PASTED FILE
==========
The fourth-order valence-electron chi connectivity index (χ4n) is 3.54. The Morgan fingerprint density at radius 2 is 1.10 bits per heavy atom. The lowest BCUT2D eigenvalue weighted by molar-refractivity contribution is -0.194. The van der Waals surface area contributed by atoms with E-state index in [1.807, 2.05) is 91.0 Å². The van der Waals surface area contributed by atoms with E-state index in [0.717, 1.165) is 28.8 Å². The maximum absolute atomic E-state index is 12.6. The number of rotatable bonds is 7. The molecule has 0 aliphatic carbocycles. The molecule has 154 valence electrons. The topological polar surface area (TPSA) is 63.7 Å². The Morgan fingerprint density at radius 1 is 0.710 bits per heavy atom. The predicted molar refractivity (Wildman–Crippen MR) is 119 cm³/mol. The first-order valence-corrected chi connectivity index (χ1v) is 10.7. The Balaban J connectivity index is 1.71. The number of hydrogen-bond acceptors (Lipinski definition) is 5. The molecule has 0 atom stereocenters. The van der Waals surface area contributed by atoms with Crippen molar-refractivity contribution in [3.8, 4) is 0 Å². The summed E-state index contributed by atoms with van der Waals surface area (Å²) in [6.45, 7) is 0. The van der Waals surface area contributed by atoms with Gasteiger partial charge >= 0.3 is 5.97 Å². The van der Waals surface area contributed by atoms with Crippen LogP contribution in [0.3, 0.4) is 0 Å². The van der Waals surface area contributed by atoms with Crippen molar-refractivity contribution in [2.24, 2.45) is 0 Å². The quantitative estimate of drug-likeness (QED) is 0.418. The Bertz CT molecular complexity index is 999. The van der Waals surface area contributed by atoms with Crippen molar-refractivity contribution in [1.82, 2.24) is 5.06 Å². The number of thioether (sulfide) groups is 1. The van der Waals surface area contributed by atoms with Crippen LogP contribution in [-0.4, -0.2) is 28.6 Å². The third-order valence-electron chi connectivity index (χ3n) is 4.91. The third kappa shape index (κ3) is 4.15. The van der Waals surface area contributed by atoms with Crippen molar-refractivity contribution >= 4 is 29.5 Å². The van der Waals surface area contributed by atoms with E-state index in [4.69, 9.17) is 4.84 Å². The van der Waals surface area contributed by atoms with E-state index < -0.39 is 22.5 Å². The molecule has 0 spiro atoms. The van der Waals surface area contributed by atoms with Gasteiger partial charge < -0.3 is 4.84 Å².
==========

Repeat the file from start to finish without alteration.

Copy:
The fourth-order valence-electron chi connectivity index (χ4n) is 3.54. The Morgan fingerprint density at radius 2 is 1.10 bits per heavy atom. The lowest BCUT2D eigenvalue weighted by molar-refractivity contribution is -0.194. The van der Waals surface area contributed by atoms with E-state index in [1.807, 2.05) is 91.0 Å². The van der Waals surface area contributed by atoms with E-state index in [0.717, 1.165) is 28.8 Å². The maximum absolute atomic E-state index is 12.6. The number of rotatable bonds is 7. The molecule has 0 aliphatic carbocycles. The molecule has 154 valence electrons. The topological polar surface area (TPSA) is 63.7 Å². The Morgan fingerprint density at radius 1 is 0.710 bits per heavy atom. The predicted molar refractivity (Wildman–Crippen MR) is 119 cm³/mol. The first-order valence-corrected chi connectivity index (χ1v) is 10.7. The Balaban J connectivity index is 1.71. The number of hydrogen-bond acceptors (Lipinski definition) is 5. The molecule has 0 atom stereocenters. The van der Waals surface area contributed by atoms with Crippen molar-refractivity contribution in [3.8, 4) is 0 Å². The summed E-state index contributed by atoms with van der Waals surface area (Å²) in [6.45, 7) is 0. The van der Waals surface area contributed by atoms with Gasteiger partial charge >= 0.3 is 5.97 Å². The van der Waals surface area contributed by atoms with Crippen LogP contribution in [0.3, 0.4) is 0 Å². The van der Waals surface area contributed by atoms with Crippen molar-refractivity contribution in [2.24, 2.45) is 0 Å². The quantitative estimate of drug-likeness (QED) is 0.418. The Bertz CT molecular complexity index is 999. The van der Waals surface area contributed by atoms with Crippen molar-refractivity contribution in [1.82, 2.24) is 5.06 Å². The number of thioether (sulfide) groups is 1. The van der Waals surface area contributed by atoms with Crippen LogP contribution in [-0.4, -0.2) is 28.6 Å². The third-order valence-electron chi connectivity index (χ3n) is 4.91. The third kappa shape index (κ3) is 4.15. The van der Waals surface area contributed by atoms with Crippen molar-refractivity contribution >= 4 is 29.5 Å². The van der Waals surface area contributed by atoms with E-state index in [4.69, 9.17) is 4.84 Å². The van der Waals surface area contributed by atoms with E-state index < -0.39 is 22.5 Å². The molecule has 0 spiro atoms. The van der Waals surface area contributed by atoms with Gasteiger partial charge < -0.3 is 4.84 Å².